These are only a few examples of how IWBs may go beyond a role as chalkboard replacements that display teacher-created lessons or Web content. Instead, they may be the hardware that drives the transition to a true interactive classroom, in the way one-to-one computing initiatives earlier tried. The whiteboards themselves may have increasingly less prominence as the center of instruction and become another tool of equal importance to student netbooks or tablets, smartphones or clickers, all interconnected, some with overlapping functions and use based on teacher comfort and district/school need.
Trojan whiteboards, if you will.
II) Open Educational Resources
What open source in the enterprise has done for code, Open Educational Resources in education is doing for content. As the second digital education-only trend, OER goes beyond “free” instructional content, though that certainly is a driver in tough school budget times. Better-known examples include the Khan Academy videos, professionally produced materials from NASA and the Smithsonian, and teacher-created lesson plans and supplements.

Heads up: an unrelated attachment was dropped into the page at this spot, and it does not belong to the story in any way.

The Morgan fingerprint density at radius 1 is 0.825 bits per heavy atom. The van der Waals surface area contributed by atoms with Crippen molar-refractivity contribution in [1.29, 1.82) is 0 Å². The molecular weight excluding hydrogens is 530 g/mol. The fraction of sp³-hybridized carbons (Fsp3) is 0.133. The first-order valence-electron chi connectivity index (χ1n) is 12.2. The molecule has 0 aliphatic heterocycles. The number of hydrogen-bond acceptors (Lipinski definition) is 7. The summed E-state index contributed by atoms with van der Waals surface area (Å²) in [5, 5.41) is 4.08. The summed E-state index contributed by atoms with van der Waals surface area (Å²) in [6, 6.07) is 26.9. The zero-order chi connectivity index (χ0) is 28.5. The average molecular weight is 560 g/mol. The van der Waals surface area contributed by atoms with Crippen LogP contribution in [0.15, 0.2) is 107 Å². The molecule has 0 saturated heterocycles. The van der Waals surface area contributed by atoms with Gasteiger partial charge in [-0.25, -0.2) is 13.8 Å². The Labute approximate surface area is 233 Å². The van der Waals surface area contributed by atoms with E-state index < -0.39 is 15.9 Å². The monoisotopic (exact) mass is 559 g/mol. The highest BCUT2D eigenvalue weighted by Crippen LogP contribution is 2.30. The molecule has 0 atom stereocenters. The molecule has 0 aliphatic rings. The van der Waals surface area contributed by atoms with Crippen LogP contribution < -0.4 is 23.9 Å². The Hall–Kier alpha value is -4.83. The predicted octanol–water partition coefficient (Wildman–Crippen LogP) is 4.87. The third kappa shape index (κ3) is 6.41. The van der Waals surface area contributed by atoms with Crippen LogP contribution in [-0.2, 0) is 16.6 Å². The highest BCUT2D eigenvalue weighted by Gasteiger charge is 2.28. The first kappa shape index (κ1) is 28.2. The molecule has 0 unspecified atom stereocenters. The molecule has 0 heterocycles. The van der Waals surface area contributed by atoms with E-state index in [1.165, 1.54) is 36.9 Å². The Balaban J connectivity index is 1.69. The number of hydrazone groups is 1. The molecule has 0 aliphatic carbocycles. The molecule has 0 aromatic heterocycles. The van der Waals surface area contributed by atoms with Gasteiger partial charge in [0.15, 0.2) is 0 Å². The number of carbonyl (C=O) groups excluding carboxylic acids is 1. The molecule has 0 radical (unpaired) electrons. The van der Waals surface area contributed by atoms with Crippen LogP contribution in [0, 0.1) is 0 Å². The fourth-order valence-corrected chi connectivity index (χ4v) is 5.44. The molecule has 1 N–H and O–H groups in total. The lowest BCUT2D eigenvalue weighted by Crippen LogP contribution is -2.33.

Good OER is granular down to the lesson or concept, and can be mixed-and-matched with other free and paid instructional materials seamlessly. Both the U.S Department of Education and the Gates Foundation have recently taken steps to encourage OER.
At the SIIA Summit, Karen Cator, director of the Office of Education Technology for the U.S. Department of Education (and an Apple alum), said Creative Commons would be assisting with the major issue of licensing OER content for use and reuse. Her perspective? OER is a way to leverage government resources, and that educational content being created with government dollars should be available for others to use and build upon.